BUCKLEYS LOVED AND LOATHED
by Paula Froelich
Christopher Buckley – whose famous parents, William F. and Pat Buckley, died within months of each other after 57 years of marriage – is coming out with a book about them, “Losing Mom and Pop,” in May – and it isn't going to be all sweetness and light.
“Writing this book may have been simply a way of spending more time with my parents before finally letting them go,” Buckley, 56, tells Vanity Fair's Bob Colacello in the magazine's January issue.
“I honestly had no intention of writing about them. But I'm a writer, and when the universe hands you material like this, it would seem an act of conscious omission not to do something about it. It spilled out of me. I wrote it in 40 days – no biblical associations intended.”
William F. Buckley Jr. was the author of 55 books, the founder of the National Review, a syndicated columnist and the host of PBS' “Firing Line” for 30 years. Pat Buckley, from one of the richest families in Canada, was a pillar of high society whose influence peaked when their friends Ronald and Nancy Reagan were ensconced in the White House.
But Christopher says his memoir exposes some flaws. “This book is going to land hard in some quarters . . . It's a book about two very complex people. They were not your typical mom and dad. This is not Ozzie and Harriet. They were William F. and Pat Buckley. The phrase 'larger than life' doesn't twice cover it.”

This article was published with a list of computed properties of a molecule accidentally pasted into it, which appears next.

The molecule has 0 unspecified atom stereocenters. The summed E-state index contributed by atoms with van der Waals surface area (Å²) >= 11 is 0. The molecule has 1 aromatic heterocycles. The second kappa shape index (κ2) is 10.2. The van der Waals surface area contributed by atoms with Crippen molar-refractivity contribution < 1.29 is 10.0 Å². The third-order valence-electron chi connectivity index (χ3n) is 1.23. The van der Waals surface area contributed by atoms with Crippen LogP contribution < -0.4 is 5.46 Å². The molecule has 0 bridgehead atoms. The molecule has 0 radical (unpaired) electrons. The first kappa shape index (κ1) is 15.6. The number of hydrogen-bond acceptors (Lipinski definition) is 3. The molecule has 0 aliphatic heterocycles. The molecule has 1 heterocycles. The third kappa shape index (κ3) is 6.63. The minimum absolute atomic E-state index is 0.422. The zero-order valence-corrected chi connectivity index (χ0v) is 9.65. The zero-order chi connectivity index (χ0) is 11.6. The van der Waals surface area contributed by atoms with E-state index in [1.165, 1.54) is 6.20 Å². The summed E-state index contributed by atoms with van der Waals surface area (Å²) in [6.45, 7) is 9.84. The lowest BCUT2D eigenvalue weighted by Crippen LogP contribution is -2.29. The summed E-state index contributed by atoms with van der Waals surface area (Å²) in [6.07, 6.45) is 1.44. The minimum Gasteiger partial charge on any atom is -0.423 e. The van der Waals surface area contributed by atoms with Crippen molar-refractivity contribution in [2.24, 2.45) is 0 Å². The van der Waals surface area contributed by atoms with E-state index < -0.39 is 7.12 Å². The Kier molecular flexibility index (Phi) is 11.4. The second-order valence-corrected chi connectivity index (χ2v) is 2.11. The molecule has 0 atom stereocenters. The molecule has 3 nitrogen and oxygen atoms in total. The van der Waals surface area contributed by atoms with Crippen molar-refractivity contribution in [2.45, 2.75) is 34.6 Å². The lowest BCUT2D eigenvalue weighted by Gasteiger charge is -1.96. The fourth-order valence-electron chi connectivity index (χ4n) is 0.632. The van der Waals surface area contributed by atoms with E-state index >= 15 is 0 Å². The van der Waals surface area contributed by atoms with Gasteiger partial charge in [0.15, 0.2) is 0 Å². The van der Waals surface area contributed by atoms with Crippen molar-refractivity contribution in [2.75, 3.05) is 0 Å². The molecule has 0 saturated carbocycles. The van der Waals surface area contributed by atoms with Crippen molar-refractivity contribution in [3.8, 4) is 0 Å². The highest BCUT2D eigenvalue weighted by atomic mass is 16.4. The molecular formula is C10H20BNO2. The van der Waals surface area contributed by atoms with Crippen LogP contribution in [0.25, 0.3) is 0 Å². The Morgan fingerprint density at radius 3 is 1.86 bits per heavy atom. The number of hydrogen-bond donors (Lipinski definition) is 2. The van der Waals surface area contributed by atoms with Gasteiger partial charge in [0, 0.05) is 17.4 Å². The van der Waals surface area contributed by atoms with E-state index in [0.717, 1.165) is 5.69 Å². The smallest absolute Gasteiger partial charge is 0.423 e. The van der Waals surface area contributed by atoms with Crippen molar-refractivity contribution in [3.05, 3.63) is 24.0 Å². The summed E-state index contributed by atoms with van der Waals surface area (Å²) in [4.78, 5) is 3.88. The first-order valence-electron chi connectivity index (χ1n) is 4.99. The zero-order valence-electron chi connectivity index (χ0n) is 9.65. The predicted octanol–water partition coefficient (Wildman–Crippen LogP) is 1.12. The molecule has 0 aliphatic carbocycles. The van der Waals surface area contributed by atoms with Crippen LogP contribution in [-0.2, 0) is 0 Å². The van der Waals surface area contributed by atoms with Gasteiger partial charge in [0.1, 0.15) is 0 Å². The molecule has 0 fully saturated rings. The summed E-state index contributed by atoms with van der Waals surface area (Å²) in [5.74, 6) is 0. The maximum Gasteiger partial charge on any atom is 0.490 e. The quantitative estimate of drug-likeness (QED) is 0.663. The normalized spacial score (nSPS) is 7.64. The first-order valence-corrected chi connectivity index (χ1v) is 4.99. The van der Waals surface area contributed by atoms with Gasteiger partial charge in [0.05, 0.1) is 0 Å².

Less loving is Gore Vidal, who can't drop his decades-long feud even now that Buckley is dead. “He was out to get me from the very beginning,” Vidal told VF.
“He wanted me to write for his little magazine. I spurned him, and he didn't like that. Bear in mind that this was a very stupid guy who never read any of those books he referred to and that Americans, being such hicks, thought he was a great nobleman and a real gentleman. I never heard such trash as when he cooled it.”